20

Moses makes it clear that when the Jews enter the Promised Land, eventually one special place shall be chosen, and that will be the only place that animal sacrifices are authorized. That place is the Temple in Jerusalem. Today the Temple does not stand; it's unclear exactly where on the Temple Mount area the altar stood; there are numerous uncertainties ...


14

According to the Ibn Ezra, Nineveh had previously been a righteous city, so they were given a chance to repent, whereas Sodom and Gomorrah didn't merit a prophet to warn them. Ibn Ezra, Jonah 1:2: והנה מצאנו כתוב היתה עיר גדולה לאלהים שהיו יריאים השם מקדם... ופירוש לאלהים כי היו יריאים השם הימים הקדמונים רק עתה בימי יונה החלו לעשות רע. ולולי זה ...


13

Anyone can convert to Judaism. We find an example in Gittin 57:2 that Nevuzardan killed millions of jews and then converted.


13

In Shulchan Aruch Harav siman 582 sief 3 the Baal HaTanya writes that even if you went home and said 90 times hamelech hakadosh and then were uncertain if you did it right in davening, you still have to recite over shemoneh esrei, and he explains that this is different than mashiv haruach because when you practice saying the brochoh you can't say Hashem's ...


13

Among those Rabbis that I know, if/when they are approached by someone who wasn't raised as a Jew but has a Jewish maternal grandparent, they welcome them with open arms as Jews, albeit Jews who have been estranged from their own religion. I have known this to have occurred on multiple occasions (although I was never personally involved in any). It may be ...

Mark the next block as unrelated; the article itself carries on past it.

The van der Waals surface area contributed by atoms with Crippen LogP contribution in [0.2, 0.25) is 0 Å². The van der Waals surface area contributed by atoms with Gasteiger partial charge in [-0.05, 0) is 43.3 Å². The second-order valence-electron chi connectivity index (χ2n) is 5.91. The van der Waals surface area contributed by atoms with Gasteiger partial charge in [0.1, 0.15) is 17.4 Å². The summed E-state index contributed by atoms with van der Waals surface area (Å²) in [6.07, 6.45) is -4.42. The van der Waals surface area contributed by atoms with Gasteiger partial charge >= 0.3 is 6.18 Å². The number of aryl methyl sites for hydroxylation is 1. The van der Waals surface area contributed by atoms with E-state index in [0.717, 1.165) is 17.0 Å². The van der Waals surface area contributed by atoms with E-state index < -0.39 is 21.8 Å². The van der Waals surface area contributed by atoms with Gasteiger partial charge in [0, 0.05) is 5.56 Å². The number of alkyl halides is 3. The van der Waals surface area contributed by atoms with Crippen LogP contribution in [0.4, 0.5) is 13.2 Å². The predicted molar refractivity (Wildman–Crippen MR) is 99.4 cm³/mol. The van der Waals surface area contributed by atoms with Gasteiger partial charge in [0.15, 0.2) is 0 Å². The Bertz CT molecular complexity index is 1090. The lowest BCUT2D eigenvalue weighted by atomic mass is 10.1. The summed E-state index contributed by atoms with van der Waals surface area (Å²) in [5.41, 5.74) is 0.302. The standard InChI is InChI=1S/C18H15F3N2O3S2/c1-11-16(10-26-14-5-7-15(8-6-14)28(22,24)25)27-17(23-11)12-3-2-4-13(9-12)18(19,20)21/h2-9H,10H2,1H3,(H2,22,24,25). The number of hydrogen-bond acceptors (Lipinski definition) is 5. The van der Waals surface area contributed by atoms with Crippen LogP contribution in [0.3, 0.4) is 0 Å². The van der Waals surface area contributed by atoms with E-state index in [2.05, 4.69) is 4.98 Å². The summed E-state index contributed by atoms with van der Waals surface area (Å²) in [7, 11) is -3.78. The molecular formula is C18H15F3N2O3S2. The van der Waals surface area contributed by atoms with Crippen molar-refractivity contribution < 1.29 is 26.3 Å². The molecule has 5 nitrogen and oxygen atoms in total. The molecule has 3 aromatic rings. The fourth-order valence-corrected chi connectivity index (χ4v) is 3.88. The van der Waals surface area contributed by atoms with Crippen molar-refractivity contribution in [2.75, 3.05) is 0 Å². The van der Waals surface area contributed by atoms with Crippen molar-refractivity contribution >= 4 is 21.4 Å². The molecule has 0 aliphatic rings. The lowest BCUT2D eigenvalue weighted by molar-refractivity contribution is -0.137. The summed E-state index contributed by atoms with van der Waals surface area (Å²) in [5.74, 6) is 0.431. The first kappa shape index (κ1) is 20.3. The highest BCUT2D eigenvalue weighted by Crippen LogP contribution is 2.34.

12

Check the prayers found in most Machzors before Kol Nidrei; here it is from this one (conjugated in the plural, but I'm used to seeing it in the singular; emphasis added): I hereby absolutely forgive anyone who has harmed me, other than money I can still claim by law, or those who harm me figuring that I'll forgive them. Other than those, I completely ...


12

Here are some ideas. Many are not my own, but are copied or adapted from others. If you can't or won't quit completely: If you can't or won't quit completely, then you may want to at least reduce your pornography usage gradually. The "StayFocusd" Google Chrome extension, or one of its competitors, may help. If you'd like to quit completely: You can ...


10

Ohr Hachaim (Deut. 1:43,45) says that indeed they hadn't done teshuvah at that point; they swung into action - trying to go up the mountain and push their way into Eretz Yisrael - without having first asked Hashem for forgiveness. Only after they were beaten did they cry to Hashem (1:45), but by then their sin had been compounded so severely (גדלה צחנתם, lit....